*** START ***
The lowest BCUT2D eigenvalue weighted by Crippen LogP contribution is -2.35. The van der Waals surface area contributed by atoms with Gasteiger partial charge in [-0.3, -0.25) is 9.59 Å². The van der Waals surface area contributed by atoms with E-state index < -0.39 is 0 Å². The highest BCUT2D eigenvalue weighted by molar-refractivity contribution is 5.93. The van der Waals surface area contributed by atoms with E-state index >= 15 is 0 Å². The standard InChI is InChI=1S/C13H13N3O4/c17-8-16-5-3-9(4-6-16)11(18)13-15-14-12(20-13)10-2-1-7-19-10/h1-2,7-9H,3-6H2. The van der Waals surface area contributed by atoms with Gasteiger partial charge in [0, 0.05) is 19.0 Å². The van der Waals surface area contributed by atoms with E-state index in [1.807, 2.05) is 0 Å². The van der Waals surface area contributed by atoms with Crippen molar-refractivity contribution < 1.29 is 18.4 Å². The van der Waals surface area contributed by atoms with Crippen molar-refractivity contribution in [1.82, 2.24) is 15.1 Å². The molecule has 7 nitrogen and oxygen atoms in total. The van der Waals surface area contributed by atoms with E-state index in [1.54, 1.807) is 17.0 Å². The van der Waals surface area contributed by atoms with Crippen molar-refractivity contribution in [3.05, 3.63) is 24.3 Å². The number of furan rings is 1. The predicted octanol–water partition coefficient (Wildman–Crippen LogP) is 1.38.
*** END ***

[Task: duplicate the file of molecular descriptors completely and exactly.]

The lowest BCUT2D eigenvalue weighted by Crippen LogP contribution is -2.35. The van der Waals surface area contributed by atoms with Gasteiger partial charge in [-0.3, -0.25) is 9.59 Å². The van der Waals surface area contributed by atoms with E-state index < -0.39 is 0 Å². The highest BCUT2D eigenvalue weighted by molar-refractivity contribution is 5.93. The van der Waals surface area contributed by atoms with E-state index >= 15 is 0 Å². The standard InChI is InChI=1S/C13H13N3O4/c17-8-16-5-3-9(4-6-16)11(18)13-15-14-12(20-13)10-2-1-7-19-10/h1-2,7-9H,3-6H2. The van der Waals surface area contributed by atoms with Gasteiger partial charge in [0, 0.05) is 19.0 Å². The van der Waals surface area contributed by atoms with E-state index in [1.807, 2.05) is 0 Å². The van der Waals surface area contributed by atoms with Crippen molar-refractivity contribution < 1.29 is 18.4 Å². The van der Waals surface area contributed by atoms with Crippen molar-refractivity contribution in [1.82, 2.24) is 15.1 Å². The molecule has 7 nitrogen and oxygen atoms in total. The van der Waals surface area contributed by atoms with E-state index in [1.54, 1.807) is 17.0 Å². The van der Waals surface area contributed by atoms with Crippen molar-refractivity contribution in [3.05, 3.63) is 24.3 Å². The number of furan rings is 1. The predicted octanol–water partition coefficient (Wildman–Crippen LogP) is 1.38.